The best Research is not always the Cheapest


Increasingly marketers and product developers are looking to understand consumers unconscious responses to their products and services and how these affect liking, preference, loyalty etc. but I find, not only in my dealings with clients but also in looking at what various other agencies offer, there is a very poor understanding of the difference between conscious and unconscious thought, how these can be accessed and how to use the insights generated.

 Winning the Emotional argument is not about presenting our products or services in an emotionally appealing way. We need to stir something deep in the consumer’s psyche that prompts a desire to feel the way that our product/service makes them feel.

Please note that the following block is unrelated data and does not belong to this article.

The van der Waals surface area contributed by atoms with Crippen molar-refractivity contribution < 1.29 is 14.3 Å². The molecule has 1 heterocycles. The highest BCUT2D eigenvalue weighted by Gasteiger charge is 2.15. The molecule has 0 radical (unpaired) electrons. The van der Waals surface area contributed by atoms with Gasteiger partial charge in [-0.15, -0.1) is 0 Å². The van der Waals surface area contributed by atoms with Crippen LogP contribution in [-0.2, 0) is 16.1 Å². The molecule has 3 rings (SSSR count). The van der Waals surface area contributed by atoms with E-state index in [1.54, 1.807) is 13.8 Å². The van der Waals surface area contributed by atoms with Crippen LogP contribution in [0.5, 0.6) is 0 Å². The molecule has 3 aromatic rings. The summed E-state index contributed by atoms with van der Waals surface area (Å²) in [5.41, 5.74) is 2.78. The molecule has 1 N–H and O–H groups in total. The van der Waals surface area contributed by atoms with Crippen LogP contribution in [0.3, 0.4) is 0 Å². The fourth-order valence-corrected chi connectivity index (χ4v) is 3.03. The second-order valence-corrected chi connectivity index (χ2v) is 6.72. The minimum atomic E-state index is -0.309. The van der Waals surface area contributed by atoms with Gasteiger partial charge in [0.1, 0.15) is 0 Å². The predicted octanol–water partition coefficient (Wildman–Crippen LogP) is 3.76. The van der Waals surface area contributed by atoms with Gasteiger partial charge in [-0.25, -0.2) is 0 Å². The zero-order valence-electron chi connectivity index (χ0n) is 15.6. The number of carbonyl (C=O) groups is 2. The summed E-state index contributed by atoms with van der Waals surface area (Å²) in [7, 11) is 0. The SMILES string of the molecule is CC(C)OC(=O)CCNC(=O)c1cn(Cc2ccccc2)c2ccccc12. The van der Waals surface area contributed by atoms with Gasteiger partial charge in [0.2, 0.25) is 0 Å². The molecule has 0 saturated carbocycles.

In order to achieve this we must first understand the emotional involvement that consumers have with our category and with our brand and the emotional journey that our brand is for them.

Really understanding the consumers’ unconscious responses and how we can affect these is not easy, but it is possible. It requires a different approach and brands need to be careful not to be fooled by researches that dress up standard methodologies and rational responses with emotive language. Some companies even seem to think that they can understand consumers’ emotional responses over the telephone or through on-line questionnaires.

Every Planner, CMI Manager etc. that I have met knows that cheap research invariably gives poor results that mislead the client. Savings are important in business, costs must be cut, but never at the expense of getting it right and finding the edge against your competitors.